Int J Environ Res Public Health 18 (12) 6234 [2021-06-09; online 2021-06-09]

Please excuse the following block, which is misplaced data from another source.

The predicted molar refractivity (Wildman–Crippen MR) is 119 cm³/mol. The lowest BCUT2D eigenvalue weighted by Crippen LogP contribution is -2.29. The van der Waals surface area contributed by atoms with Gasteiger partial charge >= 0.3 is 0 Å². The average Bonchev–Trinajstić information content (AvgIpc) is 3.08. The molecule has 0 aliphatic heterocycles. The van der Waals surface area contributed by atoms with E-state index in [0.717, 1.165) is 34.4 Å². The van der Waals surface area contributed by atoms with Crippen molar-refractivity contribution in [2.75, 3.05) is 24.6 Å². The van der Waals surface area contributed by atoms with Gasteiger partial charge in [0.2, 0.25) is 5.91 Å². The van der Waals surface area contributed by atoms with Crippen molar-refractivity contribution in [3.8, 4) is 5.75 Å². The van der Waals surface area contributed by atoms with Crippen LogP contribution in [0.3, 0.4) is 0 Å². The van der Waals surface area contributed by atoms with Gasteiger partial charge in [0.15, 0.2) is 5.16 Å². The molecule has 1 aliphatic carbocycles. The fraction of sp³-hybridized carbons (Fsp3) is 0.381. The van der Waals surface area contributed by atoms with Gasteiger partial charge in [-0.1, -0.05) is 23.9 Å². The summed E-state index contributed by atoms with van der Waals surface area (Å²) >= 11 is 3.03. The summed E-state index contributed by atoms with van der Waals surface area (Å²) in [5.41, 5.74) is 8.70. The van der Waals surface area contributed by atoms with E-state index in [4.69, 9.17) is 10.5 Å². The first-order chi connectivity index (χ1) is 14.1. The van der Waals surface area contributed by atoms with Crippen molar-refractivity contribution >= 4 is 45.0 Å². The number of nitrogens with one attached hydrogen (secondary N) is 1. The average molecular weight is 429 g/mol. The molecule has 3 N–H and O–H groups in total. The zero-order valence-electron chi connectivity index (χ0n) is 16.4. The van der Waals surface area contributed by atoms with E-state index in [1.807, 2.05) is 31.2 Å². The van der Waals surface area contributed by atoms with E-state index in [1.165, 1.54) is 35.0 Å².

Currently, there is limited knowledge on how the Swedish strategy with more lenient public health restrictions during the COVID-19 pandemic has influenced people's life satisfaction. Here, we investigated self-reported life satisfaction during the first wave of the pandemic in Sweden, and perceived changes in life satisfaction in relation to various sociodemographic factors. A total of 1082 people (mean age 48 (SD 12.2); 82% women) responded to an online survey during autumn 2020 including the "Life Satisfaction Questionnaire-11". A majority (69%) were satisfied with life as a whole, and with other important life domains, with the exception of contact with friends and sexual life. An equal share reported that life as a whole had either deteriorated (28%) or improved (29%). Of those that perceived a deterioration, 95% considered it to be due to the pandemic. Regarding deteriorated satisfaction with life as a whole, higher odds were found in the following groups: having no children living at home; being middle aged; having other sources of income than being employed; and having a chronic disease. The Swedish strategy might have contributed to the high proportion of satisfied people. Those who perceived a deterioration in life satisfaction may, however, need attention from Swedish Welfare Authorities.